Thursday, January 31, 2013


But many who are first will be last, and the last first.  Matthew 19:30 

Huh, what the hey? When I read this statement on its own I honestly don’t know what it means; it could mean a great deal of things.  To read it on its own it hardly seems fair.  The parable of the vineyard gave me clarity.   I’m going to paraphrase it in the interest of keeping things shorter.  Please read Matthew 20 on your own to know the exact wording.

Jesus likens the kingdom of heaven to a landowner who went out in the morning to hire some day laborers to work his vineyard.  He agreed with them on a set amount that they would earn at the end of the day’s work.  They went straight to work.  
He hired more men in need of work at different hours of the day; and they agree that rather than a set wage, the laborers will receive whatever is right. 
At the end of the 12 hour work day the landowner instructed that the laborers be paid; beginning with the last to start work, and ending with the first to start work.  The laborers that had worked for only one hour earned the same wage, as the laborers that had worked for 12 hours.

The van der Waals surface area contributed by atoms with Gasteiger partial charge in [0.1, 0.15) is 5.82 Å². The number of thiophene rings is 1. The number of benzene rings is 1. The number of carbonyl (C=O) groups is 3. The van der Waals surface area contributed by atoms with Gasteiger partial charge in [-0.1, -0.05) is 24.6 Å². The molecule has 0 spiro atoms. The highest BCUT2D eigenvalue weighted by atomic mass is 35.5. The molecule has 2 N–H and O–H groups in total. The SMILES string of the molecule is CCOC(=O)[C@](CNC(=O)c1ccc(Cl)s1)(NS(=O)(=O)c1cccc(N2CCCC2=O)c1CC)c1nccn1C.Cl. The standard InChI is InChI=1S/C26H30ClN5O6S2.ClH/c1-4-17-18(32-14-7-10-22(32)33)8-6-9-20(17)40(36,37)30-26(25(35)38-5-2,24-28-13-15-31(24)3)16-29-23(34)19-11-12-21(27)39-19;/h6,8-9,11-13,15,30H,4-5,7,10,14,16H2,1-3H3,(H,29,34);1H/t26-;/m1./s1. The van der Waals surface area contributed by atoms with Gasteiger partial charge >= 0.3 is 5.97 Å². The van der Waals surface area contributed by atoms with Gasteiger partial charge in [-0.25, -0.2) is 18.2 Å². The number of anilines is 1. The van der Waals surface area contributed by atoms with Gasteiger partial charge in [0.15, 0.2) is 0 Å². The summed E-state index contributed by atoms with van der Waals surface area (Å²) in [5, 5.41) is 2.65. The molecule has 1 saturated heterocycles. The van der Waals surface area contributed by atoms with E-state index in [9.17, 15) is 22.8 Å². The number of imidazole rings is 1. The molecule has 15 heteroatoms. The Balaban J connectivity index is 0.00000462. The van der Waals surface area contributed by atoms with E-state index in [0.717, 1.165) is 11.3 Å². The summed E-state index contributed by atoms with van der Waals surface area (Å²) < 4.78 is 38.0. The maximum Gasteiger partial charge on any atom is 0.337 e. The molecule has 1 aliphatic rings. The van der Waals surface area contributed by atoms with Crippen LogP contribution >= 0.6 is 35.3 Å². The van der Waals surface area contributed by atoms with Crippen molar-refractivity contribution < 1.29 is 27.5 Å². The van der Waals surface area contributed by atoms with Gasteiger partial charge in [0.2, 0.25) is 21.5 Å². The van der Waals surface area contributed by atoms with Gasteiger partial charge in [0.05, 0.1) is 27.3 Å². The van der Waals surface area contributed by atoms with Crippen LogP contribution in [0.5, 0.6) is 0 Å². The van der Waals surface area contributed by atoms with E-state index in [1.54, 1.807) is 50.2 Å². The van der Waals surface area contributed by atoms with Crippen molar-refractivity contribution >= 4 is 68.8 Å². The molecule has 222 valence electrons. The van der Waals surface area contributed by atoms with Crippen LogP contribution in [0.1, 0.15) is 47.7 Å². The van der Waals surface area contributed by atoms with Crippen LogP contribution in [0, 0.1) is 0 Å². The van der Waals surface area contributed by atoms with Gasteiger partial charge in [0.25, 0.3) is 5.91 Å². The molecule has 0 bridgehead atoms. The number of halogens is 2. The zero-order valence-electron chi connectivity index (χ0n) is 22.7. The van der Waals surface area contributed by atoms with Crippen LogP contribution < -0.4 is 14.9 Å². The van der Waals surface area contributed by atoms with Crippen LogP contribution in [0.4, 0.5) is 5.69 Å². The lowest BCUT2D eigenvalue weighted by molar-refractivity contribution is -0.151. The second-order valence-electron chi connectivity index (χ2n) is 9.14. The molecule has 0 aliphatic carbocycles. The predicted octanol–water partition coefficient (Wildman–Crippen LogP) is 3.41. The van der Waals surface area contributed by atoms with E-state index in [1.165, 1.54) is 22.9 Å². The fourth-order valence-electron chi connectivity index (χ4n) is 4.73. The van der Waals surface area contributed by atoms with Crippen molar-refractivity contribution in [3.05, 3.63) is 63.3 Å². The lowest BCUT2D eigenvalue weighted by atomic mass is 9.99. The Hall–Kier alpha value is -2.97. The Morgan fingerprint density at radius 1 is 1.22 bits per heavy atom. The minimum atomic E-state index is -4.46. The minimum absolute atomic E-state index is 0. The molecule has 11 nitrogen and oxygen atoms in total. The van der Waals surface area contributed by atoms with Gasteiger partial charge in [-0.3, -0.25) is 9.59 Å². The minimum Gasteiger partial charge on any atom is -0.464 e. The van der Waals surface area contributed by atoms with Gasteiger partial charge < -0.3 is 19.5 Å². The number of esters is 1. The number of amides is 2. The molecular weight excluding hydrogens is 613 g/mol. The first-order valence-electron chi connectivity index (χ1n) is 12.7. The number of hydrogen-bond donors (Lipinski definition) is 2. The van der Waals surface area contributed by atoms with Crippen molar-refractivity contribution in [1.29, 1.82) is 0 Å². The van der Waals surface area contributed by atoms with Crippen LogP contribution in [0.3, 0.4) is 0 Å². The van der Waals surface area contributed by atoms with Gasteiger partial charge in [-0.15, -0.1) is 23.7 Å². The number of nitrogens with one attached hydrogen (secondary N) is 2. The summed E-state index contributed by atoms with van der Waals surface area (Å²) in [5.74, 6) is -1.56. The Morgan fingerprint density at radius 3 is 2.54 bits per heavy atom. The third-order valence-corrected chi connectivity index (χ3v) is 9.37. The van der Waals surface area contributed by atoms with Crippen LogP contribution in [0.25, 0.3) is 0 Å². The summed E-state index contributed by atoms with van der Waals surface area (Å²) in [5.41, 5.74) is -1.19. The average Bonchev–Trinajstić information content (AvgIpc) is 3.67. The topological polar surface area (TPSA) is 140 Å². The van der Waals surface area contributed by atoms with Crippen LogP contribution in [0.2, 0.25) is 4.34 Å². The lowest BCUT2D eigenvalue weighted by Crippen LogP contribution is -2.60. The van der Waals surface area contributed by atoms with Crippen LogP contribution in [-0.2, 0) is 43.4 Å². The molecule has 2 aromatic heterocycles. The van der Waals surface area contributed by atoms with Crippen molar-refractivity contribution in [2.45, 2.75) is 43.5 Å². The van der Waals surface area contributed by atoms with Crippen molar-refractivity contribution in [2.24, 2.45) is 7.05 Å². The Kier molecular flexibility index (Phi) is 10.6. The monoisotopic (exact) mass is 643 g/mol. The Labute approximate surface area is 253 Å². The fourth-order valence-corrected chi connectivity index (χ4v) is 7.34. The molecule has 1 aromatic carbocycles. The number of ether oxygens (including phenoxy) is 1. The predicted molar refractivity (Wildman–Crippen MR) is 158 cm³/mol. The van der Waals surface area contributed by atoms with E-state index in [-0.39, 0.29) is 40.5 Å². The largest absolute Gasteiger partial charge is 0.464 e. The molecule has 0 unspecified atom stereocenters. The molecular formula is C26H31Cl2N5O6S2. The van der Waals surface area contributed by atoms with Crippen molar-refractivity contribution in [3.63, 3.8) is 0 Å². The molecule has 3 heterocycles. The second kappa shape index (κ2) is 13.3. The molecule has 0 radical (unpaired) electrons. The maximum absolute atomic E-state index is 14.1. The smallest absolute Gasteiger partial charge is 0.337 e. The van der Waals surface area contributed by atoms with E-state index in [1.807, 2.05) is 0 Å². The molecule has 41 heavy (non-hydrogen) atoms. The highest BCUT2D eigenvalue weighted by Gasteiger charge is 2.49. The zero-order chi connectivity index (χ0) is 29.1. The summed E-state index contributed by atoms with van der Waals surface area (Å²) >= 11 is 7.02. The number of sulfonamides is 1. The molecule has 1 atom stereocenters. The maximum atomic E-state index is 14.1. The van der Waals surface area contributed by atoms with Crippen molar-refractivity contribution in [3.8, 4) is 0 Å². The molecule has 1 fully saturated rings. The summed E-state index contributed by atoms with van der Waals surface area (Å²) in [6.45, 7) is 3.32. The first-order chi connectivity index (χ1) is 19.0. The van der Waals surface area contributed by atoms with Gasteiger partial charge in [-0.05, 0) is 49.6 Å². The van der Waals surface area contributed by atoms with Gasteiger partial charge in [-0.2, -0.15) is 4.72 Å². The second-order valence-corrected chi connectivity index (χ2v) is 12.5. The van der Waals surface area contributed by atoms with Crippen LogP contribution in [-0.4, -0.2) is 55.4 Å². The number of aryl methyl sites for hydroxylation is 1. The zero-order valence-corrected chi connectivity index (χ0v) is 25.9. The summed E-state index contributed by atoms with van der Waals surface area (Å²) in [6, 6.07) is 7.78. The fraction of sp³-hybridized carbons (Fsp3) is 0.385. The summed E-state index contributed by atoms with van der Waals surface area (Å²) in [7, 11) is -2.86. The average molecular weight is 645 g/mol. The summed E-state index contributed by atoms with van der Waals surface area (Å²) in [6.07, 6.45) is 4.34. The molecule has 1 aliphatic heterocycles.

Those laborers who thought that they toiled longer felt entitlement to receive more, and were angered that the landowner would reward them equally. 

The landowner answered them that he was doing no wrong, they had an agreement and it is lawful for him to do as he wishes with his own things.  He basically told them that they were evil; and even though they worked really hard, I’m pretty sure that they weren’t to be asked to come back. 

So the last will be the first, and the first last.  For many are called, but few are chosen.  Matthew 20:16

If we are truthful we can admit that it’s easy to become resentful when someone who we deem underserving receives the same reward that we do.  That’s when we need to pray to ask that be taken from our minds and our hearts.

Sometimes “religion” makes us feel entitled.  Just because we lead a “holy” life, are very involved in our religion and know the bible inside and out; doesn’t give us entitlement to get more, or even to get into the kingdom.  

What entitles us to the kingdom is God's grace it's not our due.  It's our faith not our works.  It’s being grateful for what we have and not begrudging others for what they have.  It’s loving, the unlovable.  It’s reaching, the unreachable.  It’s being truly excited to know that the person, who has been down and out and who has done the unforgivable, is forgiven and that they will be receiving the same reward that we will.  

The reward is the same whether we’ve known the Lord all our lives, or only at the end of our life.  The reward is heaven!

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